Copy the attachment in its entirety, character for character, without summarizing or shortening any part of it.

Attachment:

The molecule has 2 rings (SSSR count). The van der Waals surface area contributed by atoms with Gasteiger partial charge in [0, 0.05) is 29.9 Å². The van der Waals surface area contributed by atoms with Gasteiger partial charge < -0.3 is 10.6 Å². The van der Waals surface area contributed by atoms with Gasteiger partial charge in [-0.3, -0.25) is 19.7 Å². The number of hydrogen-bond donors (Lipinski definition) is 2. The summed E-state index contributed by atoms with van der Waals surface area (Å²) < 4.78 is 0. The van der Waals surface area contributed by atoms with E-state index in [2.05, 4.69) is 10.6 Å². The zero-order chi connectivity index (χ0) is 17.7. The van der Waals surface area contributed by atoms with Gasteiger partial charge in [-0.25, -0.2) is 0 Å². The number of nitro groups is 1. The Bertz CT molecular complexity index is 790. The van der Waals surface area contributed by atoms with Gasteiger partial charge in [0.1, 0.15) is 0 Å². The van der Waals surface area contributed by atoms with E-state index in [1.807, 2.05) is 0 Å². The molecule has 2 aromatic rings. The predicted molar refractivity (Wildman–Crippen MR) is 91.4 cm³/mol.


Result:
The molecule has 2 rings (SSSR count). The van der Waals surface area contributed by atoms with Gasteiger partial charge in [0, 0.05) is 29.9 Å². The van der Waals surface area contributed by atoms with Gasteiger partial charge < -0.3 is 10.6 Å². The van der Waals surface area contributed by atoms with Gasteiger partial charge in [-0.3, -0.25) is 19.7 Å². The number of hydrogen-bond donors (Lipinski definition) is 2. The summed E-state index contributed by atoms with van der Waals surface area (Å²) < 4.78 is 0. The van der Waals surface area contributed by atoms with E-state index in [2.05, 4.69) is 10.6 Å². The zero-order chi connectivity index (χ0) is 17.7. The van der Waals surface area contributed by atoms with Gasteiger partial charge in [-0.25, -0.2) is 0 Å². The number of nitro groups is 1. The Bertz CT molecular complexity index is 790. The van der Waals surface area contributed by atoms with Gasteiger partial charge in [0.1, 0.15) is 0 Å². The van der Waals surface area contributed by atoms with E-state index in [1.807, 2.05) is 0 Å². The molecule has 2 aromatic rings. The predicted molar refractivity (Wildman–Crippen MR) is 91.4 cm³/mol.